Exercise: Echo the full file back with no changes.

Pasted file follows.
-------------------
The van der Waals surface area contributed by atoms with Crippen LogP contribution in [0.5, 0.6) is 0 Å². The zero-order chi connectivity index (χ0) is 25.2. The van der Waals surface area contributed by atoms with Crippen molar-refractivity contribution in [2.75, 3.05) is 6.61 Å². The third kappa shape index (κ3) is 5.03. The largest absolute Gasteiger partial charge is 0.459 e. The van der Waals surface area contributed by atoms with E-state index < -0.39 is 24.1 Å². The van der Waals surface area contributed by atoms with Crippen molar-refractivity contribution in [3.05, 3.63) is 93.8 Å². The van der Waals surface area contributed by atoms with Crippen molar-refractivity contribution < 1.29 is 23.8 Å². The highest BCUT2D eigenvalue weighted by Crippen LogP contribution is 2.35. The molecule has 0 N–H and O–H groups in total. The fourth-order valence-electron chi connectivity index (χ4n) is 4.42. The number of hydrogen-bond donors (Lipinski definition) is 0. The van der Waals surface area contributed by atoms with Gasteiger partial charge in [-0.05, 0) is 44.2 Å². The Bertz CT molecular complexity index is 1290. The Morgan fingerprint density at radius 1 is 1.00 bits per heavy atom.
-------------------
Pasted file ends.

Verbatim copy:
The van der Waals surface area contributed by atoms with Crippen LogP contribution in [0.5, 0.6) is 0 Å². The zero-order chi connectivity index (χ0) is 25.2. The van der Waals surface area contributed by atoms with Crippen molar-refractivity contribution in [2.75, 3.05) is 6.61 Å². The third kappa shape index (κ3) is 5.03. The largest absolute Gasteiger partial charge is 0.459 e. The van der Waals surface area contributed by atoms with E-state index < -0.39 is 24.1 Å². The van der Waals surface area contributed by atoms with Crippen molar-refractivity contribution in [3.05, 3.63) is 93.8 Å². The van der Waals surface area contributed by atoms with Crippen molar-refractivity contribution < 1.29 is 23.8 Å². The highest BCUT2D eigenvalue weighted by Crippen LogP contribution is 2.35. The molecule has 0 N–H and O–H groups in total. The fourth-order valence-electron chi connectivity index (χ4n) is 4.42. The number of hydrogen-bond donors (Lipinski definition) is 0. The van der Waals surface area contributed by atoms with Gasteiger partial charge in [-0.05, 0) is 44.2 Å². The Bertz CT molecular complexity index is 1290. The Morgan fingerprint density at radius 1 is 1.00 bits per heavy atom.